Meaningful Partnerships

During the Cochrane Summer Economic Institute, rising Seniors in the Richmond area come to Collegiate to grow as inquisitive thinkers and future business professionals. 
Mia Jackson ’17 is speaking over Zoom, from her apartment in London, to a group of rising Seniors gathered in Collegiate School’s Sharp Academic Commons. They’re talking about geographical data and urban studies, and how ArcGIS, a data visualization program, can be used to tell the intricate story of a community. The students — 17 in all, from seven area high schools — are engaged, asking Jackson questions with an enthusiasm that rises only from the energy of making discoveries. 

Their collaboration is part of the Cochrane Summer Economic Institute (CSEI), a monthlong program for rising high school Seniors in the Richmond area that elevates students’ understanding of economics by enabling them to collaborate directly with business professionals. It’s the same program that Jackson, a current master’s student at the University College London, participated in when she was a student at Collegiate. “I’ve always been interested in adding more layers of passion to all the things I’m interested in,” she tells the students. “And programs like this really helped me do that.”

This is, at its core, the foundational goal of CSEI: to nurture students’ passions with the guidance of experienced professionals. 

Beginning in early July, the participating students came to Collegiate to take part in the program, which is administered by the School’s Powell Institute for Responsible Citizenship. Enthusiasm abounds as students begin making connections between what they have learned in the classroom to the larger professional world. “We’re making discoveries that go beyond what we sometimes get from classroom lectures,” says Miranda Lutchman, who attends The Center for Leadership, Government and Global Economics at Douglas S. Freeman High School. “Everything we’re learning here is preparing us for the future.”   

At the start of the program, students are grouped in teams and assigned a company partner. The CSEI 2022 partners — Henrico County Entertainment & Sports Authority, Richmond Flying Squirrels and the Children’s Hospital of Richmond at VCU — mentor the students, giving teams a unique look into the professional world. “Collegiate’s CSEI program challenges students to ask and answer real-world questions,” says David Lanning P ’24 ’26, co-surgeon-in-chief at Children’s Hospital of Richmond at VCU and a partner for this year’s program. “I was impressed with the students’ effort, energy and creativity in their work towards finding solutions to these problems. It was a very rewarding experience for the students as well as the partnering organizational leaders that participated.”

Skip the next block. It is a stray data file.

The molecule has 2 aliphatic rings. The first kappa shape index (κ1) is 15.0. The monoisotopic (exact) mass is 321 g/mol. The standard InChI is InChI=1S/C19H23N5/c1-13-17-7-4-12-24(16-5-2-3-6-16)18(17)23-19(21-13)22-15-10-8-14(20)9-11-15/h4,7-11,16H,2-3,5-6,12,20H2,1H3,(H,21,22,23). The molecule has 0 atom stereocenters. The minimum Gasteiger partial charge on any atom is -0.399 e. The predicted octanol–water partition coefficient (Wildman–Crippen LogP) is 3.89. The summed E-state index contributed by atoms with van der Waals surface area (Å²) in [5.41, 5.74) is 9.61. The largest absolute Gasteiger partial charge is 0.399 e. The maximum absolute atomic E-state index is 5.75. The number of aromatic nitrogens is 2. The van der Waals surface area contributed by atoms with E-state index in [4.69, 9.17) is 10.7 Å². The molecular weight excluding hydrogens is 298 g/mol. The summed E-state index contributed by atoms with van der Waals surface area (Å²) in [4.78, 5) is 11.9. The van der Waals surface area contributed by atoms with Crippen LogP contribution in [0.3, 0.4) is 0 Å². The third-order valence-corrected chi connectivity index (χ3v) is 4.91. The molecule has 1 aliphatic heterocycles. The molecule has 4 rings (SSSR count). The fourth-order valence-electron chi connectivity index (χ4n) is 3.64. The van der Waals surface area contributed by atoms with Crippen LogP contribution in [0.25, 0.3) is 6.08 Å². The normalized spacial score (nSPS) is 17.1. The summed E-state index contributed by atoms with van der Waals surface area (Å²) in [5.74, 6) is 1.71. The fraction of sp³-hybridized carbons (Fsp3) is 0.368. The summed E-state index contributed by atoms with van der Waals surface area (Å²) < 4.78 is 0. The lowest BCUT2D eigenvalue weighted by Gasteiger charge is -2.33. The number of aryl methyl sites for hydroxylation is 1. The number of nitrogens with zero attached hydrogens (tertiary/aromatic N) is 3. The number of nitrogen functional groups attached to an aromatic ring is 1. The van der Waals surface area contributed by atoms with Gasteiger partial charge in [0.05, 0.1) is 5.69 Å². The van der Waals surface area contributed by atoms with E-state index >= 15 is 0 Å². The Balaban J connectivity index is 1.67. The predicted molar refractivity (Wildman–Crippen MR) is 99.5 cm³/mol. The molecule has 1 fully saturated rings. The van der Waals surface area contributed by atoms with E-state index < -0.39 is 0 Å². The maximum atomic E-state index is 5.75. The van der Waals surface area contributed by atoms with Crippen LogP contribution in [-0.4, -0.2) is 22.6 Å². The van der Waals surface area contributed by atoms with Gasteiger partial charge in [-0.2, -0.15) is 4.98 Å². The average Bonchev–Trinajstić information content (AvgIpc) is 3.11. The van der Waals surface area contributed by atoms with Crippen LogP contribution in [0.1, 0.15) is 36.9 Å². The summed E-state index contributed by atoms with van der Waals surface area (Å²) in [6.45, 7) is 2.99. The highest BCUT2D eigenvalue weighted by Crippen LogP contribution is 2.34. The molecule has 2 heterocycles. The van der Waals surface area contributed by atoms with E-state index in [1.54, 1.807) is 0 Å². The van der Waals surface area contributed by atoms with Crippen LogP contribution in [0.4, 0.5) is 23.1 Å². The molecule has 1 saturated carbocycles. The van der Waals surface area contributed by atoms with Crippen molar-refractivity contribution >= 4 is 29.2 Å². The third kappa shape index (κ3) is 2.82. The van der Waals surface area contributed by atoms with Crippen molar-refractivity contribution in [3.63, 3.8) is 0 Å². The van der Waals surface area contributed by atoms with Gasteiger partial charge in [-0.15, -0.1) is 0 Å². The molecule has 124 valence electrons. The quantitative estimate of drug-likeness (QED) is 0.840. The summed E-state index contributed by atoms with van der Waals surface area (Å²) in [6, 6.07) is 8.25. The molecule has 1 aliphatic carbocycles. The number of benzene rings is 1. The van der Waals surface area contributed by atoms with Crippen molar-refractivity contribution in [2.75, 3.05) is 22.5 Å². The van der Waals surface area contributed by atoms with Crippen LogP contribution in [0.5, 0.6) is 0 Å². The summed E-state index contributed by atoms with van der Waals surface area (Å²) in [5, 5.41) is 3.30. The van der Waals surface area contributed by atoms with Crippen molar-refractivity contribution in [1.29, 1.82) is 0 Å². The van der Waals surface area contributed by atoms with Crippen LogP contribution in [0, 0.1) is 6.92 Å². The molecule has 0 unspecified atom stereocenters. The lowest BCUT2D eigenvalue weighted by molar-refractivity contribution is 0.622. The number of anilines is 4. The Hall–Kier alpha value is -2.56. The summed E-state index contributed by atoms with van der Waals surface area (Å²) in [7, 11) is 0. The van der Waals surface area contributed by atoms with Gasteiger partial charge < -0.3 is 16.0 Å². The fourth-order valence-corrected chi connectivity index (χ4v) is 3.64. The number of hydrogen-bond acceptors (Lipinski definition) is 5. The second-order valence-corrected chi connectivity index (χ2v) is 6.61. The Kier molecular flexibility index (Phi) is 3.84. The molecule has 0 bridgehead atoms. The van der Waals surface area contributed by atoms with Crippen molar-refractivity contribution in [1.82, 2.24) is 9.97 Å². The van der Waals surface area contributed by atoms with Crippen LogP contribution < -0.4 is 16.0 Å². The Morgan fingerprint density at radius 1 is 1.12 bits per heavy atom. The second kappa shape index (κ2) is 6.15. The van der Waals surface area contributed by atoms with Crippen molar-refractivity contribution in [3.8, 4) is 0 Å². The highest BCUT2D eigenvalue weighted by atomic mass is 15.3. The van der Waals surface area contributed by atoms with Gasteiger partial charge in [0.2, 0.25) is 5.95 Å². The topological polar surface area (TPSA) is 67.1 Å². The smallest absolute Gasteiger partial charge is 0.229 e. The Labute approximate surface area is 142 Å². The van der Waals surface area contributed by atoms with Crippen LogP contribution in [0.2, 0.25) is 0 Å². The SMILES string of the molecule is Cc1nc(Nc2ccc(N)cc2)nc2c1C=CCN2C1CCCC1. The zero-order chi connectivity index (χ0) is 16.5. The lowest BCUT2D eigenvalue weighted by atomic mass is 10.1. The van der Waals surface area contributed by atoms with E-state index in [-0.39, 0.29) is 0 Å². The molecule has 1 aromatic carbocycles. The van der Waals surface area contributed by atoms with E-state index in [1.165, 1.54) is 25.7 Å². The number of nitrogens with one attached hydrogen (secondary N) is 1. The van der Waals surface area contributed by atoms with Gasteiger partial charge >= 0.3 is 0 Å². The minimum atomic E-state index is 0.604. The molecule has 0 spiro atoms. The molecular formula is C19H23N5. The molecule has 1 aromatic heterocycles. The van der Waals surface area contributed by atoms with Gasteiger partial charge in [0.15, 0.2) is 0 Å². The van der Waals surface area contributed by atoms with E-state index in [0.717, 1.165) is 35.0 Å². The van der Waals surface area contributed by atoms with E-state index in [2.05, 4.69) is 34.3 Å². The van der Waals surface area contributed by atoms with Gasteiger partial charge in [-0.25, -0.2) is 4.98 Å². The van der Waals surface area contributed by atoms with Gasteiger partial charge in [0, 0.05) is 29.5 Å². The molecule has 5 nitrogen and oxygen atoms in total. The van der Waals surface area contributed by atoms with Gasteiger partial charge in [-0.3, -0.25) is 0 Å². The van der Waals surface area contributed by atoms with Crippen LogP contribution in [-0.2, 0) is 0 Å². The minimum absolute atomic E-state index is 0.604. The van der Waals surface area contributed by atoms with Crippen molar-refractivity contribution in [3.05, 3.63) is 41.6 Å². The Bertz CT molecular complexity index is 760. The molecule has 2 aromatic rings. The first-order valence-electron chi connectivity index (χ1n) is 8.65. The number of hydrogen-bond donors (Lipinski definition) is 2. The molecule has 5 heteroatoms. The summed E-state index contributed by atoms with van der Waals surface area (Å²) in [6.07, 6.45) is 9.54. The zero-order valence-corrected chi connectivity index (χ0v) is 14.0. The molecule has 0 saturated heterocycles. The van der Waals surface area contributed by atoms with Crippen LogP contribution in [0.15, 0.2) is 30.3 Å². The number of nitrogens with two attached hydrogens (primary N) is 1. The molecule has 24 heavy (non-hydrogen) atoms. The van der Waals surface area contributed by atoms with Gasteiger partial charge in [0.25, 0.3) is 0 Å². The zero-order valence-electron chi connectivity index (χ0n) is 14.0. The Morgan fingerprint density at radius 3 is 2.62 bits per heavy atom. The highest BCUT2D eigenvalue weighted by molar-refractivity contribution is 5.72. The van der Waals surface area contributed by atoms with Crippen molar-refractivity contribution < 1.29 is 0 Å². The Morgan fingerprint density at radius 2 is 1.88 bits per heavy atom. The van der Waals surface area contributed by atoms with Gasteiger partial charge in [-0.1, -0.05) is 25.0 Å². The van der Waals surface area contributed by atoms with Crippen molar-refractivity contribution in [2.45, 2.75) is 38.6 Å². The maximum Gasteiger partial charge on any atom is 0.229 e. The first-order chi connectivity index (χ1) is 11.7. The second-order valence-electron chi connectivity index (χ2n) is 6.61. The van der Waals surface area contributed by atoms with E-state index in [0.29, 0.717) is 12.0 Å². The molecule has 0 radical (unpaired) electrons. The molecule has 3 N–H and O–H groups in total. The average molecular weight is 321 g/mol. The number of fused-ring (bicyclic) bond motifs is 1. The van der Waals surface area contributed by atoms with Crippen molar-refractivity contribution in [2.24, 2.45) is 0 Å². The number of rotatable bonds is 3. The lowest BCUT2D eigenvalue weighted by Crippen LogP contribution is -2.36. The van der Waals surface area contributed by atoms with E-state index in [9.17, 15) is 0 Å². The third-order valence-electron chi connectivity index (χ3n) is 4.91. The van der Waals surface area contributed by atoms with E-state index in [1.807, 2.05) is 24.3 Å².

The students’ challenge: after learning the intricacies of their selected company, discover new ways their partner companies can contribute to a thriving city while delivering on the partner’s mission, vision and values.  

"I'm really appreciative of the resources that Collegiate has provided, particularly with regard to the company partners we got to work with,” says Carson Wang, a student at Maggie L. Walker Governor’s School whose group worked with the Children’s Hospital of Richmond at VCU. “Having Collegiate — and all the teachers involved in CSEI — give us all these professional connections has been really helpful. Because we got to work downtown where the Children’s Hospital is, and because of our research — whether that was online research or interviews with employees — we developed a deeper understanding of how a hospital operates. CSEI has changed my way of thinking.”